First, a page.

MARK STEVENS: We’d like to welcome back Mark Kuchar to the RBC Heritage. It’s great to hear the sponsor on the front of the tournament. Last year it was a lot different scenario. You just came off a T3 finish at the Masters. Talk about your thoughts coming into this week and then we’ll have a few questions.
MATT KUCHAR: I’m excited to be here. Hilton Head, this tournament, the Heritage is one of my favorite events of the year. I always look forward to this. To have one of my sponsors, the Royal Bank of Canada to step up and put their name on this to save the event, and hopefully keep it running and keep it just a great event, I’m really pleased to be associated with the group, with the Royal Bank of Canada.
And my game has been good. My last four events have been great events. I’ve had a lot of fun, a spectacular week last week at Augusta. And hoping to keep the good form going this week.
Q. When you look back to the last week, what do you take away from that, the near miss or all the good stuff?
MATT KUCHAR: Sunday night was a tough night’s sleep. There’s so much adrenaline still going. We got home, we got back to Sea Island, Georgia, and spent a night at home. And I figured it would be great to have a night in my own bed, and it was just not an easy night’s sleep. There was all the things replaying in my head as to the day being two shots back at the end of the tournament, being that close.
I think one of things you learn in this game is it’s not real helpful to look at Monday morning’s paper and say, what if I played just one shot better, or two shots better. I think those early days in your career you always think, I would have made this much more money if I was just two shots better.
Now I feel like I’m at a position where that’s not I don’t try to protect a top 10 or a top 5 now. I feel like I’m in a position where winning is the important thing. And I had a chance on Sunday. It was an exciting place to have a chance. I kept replaying in my mind all the great shots. And then the couple missed opportunities.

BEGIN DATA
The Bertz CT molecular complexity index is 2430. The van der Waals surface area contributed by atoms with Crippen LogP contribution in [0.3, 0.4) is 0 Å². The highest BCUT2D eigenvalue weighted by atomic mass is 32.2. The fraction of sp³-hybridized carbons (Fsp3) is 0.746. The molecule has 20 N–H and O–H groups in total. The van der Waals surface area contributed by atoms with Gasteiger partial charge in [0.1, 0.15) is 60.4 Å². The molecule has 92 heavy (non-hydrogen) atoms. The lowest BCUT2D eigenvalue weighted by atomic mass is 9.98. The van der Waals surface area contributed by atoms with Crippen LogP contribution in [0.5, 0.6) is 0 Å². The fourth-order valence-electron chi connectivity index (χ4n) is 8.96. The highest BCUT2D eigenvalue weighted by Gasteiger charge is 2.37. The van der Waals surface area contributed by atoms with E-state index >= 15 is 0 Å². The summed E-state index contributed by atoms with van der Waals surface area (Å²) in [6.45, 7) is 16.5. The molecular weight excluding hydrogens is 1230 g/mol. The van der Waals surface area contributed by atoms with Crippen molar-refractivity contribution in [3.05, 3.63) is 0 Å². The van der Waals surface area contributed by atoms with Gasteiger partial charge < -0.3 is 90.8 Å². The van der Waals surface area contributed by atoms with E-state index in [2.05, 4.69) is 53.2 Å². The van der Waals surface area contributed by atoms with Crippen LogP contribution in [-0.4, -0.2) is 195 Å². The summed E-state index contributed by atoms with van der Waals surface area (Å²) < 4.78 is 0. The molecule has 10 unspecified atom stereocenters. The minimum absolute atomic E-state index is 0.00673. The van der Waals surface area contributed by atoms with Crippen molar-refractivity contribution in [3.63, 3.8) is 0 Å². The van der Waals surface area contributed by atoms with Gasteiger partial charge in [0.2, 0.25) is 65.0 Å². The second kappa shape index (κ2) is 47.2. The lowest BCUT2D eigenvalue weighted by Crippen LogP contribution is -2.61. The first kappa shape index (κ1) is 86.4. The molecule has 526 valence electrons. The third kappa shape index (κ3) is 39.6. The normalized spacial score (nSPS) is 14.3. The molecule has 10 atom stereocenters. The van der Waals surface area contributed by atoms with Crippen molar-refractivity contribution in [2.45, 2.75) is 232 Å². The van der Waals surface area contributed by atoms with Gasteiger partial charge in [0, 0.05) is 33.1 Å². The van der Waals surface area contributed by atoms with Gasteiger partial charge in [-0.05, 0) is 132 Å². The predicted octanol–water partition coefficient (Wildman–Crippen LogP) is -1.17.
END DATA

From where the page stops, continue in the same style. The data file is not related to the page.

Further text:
But I don’t think at Augusta you can ever take advantage of all the opportunities. I just don’t think that happens. The course is so difficult that you just can’t be offensive that much, and particularly the way I hit it compared to the way a Bubba Watson or Phil Mickelson hits it.
Take the first hole, for example, the front left pin I played it a little cut shot is my normal shot. I couldn’t be aggressive with that pin; that was one. And I know you get out of the gate and you want to get out to a good start, and you play to the middle of the green, take a 25 footer, and I’m hitting a 6 iron in, where I think some of the bigger hitters are probably hitting 8 or 9 irons in. You can be more aggressive with an 8 or 9 iron.
So I was conservative. I had a few chances. 8 I missed a 5 footer for birdie. But one of those new pin locations, a tricky downhill putt. It wasn’t one that you could be aggressive with.
And then 9, chipped up past the hole about six or seven feet, and had one of those really tricky downhill putts that you’re just never sure how aggressive you can be. I tried to keep a little bit of speed on it and it rolled three or four feet by, and I missed that putt.
So looking back, to have that double bogey on 9, it’s too bad. But I take a lot of pride in coming back on that back nine the way I did, making a great run and getting there, for a moment being tied for the lead after an eagle on 15. It was just a real thrill.
So I take a lot more positives. That was my first major really being in contention, really having a shot. And I played great on the back nine. It was I think mostly good stuff. I take a lot of good things away from last week.